As is so often the case, BMW’s eight-speed automatic is a key partner in the powertrain team. “The eight-speed automatic is excellent,” wrote executive editor Todd Lassa. “It helps smooth out what turbo lag there is, and always seems to pick the right gear, downshifting crisply when called for.” Unfortunately, even with the eight-speed, BMW’s turbo-four does not provide the fuel economy we had hoped for. The EPA ratings are 22 mpg city and 33 mpg highway, but we were rarely able to break the 30-mpg mark in our highway driving. Our yearlong average was 23.6 mpg, versus the EPA’s combined rating of 26 mpg. Those figures are somewhat disappointing for such a small car.
And the BMW X1 is indeed small. Its overall length is 5.6 inches shorter than a 3 Series wagon and 7.3 inches shy of an X3. The compact dimensions and the X1’s mechanical layout make for a tight interior, with a rear seat that’s much less roomy than in a 3 Series. “The X1 would be the equivalent of a small American wagon of the ’60s; say, a Chevy II or something even smaller,” opined Lassa. “The fact is, for my wife and me and two collies, the X1 is the perfect size.” The X1 struck us as a vehicle that’s ideal for two-plus: two plus the occasional third, two plus their canine companions, or two plus a load of stuff. In an example of the latter, videographer Sandon Voelker loaded up the X1 with a mountain bike, a duffel bag, tools, a backpack, and helmets for the Labor Day weekend. “I feel I used the X1 the way it was intended,” he said. “Freeway cruising up north to my buddy’s cottage, then hitting a few dirt roads on the way to the mountain bike trails, all with a weekend’s worth of outdoor gear in back.”
While we were willing to accept the cabin’s space constraints, we did wish for a bit more style. “The interior could use a little more excitement,” said associate Web editor Eric Weiner. “It’s pretty bare and drab.” Zenlea agreed, chiding the X1 for its “typical, cookie-cutter BMW cabin.” Part of that was our own fault, however, as BMW offers a choice of several two-tone leather combinations; we just happened to pick monochrome black. At least the space was brightened by a panoramic sunroof, and we loved the fact that the sunroof can be opened at highway speeds without buffeting.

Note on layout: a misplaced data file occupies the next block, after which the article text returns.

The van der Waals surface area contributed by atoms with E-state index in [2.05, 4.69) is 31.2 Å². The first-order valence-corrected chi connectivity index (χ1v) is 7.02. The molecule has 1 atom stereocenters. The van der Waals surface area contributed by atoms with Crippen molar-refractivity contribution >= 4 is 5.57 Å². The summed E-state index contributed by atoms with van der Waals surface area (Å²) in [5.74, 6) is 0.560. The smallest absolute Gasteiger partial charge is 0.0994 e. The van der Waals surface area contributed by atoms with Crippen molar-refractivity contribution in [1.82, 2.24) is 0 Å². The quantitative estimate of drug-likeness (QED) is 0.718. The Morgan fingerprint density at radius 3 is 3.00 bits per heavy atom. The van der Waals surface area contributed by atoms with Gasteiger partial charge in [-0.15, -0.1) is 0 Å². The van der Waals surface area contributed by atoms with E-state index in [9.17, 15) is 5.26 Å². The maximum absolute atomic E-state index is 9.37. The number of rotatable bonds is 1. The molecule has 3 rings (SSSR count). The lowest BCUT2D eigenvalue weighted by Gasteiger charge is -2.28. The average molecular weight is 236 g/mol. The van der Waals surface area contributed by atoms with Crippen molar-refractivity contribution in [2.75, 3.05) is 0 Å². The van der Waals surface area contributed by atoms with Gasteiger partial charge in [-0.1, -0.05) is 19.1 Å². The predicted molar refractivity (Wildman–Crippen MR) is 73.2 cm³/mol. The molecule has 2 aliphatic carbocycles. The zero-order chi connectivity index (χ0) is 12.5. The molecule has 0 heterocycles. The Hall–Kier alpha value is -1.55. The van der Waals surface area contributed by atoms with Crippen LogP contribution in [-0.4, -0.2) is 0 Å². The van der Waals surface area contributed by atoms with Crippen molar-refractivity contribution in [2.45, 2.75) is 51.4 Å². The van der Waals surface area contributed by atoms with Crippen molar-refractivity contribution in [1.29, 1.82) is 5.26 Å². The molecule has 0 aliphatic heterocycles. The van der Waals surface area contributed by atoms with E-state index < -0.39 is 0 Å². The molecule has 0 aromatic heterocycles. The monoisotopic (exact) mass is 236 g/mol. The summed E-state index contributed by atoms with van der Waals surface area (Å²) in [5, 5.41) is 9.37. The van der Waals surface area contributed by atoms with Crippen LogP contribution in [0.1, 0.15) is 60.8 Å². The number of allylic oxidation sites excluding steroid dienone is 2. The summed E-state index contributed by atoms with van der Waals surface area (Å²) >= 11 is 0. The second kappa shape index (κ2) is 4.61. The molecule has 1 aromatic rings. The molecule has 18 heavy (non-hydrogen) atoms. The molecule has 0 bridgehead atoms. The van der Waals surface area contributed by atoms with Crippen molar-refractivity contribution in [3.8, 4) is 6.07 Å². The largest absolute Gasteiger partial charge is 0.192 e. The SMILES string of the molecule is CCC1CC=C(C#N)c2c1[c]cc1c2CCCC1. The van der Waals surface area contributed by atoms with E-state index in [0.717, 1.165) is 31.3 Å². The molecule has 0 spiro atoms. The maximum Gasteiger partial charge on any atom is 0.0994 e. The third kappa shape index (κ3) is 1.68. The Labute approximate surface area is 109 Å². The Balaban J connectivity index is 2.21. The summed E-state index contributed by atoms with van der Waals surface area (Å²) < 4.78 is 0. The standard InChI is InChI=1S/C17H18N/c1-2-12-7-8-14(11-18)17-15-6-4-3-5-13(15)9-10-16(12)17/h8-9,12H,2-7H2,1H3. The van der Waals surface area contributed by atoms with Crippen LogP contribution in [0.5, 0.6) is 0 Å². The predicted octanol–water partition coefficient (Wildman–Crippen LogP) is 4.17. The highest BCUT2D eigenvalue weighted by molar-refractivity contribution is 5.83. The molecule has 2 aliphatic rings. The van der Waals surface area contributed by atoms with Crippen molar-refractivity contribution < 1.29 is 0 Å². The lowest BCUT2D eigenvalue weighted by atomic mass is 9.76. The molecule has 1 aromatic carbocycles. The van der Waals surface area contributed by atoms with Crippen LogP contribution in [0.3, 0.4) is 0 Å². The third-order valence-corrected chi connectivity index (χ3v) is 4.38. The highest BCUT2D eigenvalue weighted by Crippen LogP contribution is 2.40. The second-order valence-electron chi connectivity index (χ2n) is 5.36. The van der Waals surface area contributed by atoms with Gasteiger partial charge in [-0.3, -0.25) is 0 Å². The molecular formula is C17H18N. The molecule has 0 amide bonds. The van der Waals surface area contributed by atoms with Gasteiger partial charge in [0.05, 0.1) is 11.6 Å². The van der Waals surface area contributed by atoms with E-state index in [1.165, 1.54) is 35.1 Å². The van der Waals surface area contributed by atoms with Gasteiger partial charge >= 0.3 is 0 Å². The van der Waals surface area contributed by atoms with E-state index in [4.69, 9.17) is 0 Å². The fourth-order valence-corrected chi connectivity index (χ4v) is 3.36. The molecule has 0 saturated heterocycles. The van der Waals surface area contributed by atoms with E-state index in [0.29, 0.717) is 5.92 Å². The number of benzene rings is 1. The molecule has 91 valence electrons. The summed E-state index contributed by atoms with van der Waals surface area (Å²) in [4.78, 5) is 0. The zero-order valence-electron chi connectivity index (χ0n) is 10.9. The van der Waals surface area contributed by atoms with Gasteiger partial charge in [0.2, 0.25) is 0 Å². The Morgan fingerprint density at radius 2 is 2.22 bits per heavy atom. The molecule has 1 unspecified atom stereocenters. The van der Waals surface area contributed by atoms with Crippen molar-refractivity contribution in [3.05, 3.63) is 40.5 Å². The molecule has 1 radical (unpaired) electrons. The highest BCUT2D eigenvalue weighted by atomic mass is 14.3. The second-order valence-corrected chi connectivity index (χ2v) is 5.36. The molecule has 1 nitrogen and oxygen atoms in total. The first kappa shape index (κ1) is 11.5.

The sunroof was part of the options load that added considerably to our X1’s bottom line. At first glance, the base X1 appears to be quite a bargain—it’s the least expensive BMW you can buy. But a closer look at that car’s equipment list finds many things missing: leather, a backup camera, a sunroof, satellite radio, navigation, and a power driver’s seat. We got those items by checking the box for the hyperbolically named Ultimate package, which jacked up the price by $6150. Add the cold weather package (heated seats and steering wheel), metallic paint, and Servotronic power steering, and you get an as-tested price of $41,075—further proof that the concept of a bargain BMW remains elusive.
Adventure ready: With its rear seats folded, the X1 swallowed all manner of active lifestyle gear, including mountain bikes. It was also the perfect vehicle to deliver them to the head of a muddy woodland trail.
It might not be a bargain BMW, but the X1 is a true BMW, and for that reason, we can get behind it. As Capparella said: “It’s sporty to drive, feels high-quality inside, has a usable amount of space, and is even reasonably efficient. In my mind, this is exactly what a BMW crossover should be.” Those who agree might be advised to get one while you can. Its next redesign, coming for 2016, will see the X1 migrate to BMW/Mini’s compact, front-wheel-drive architecture. We can’t say whether that will make the next X1 less of a BMW, but it definitely will make it more like every other crossover.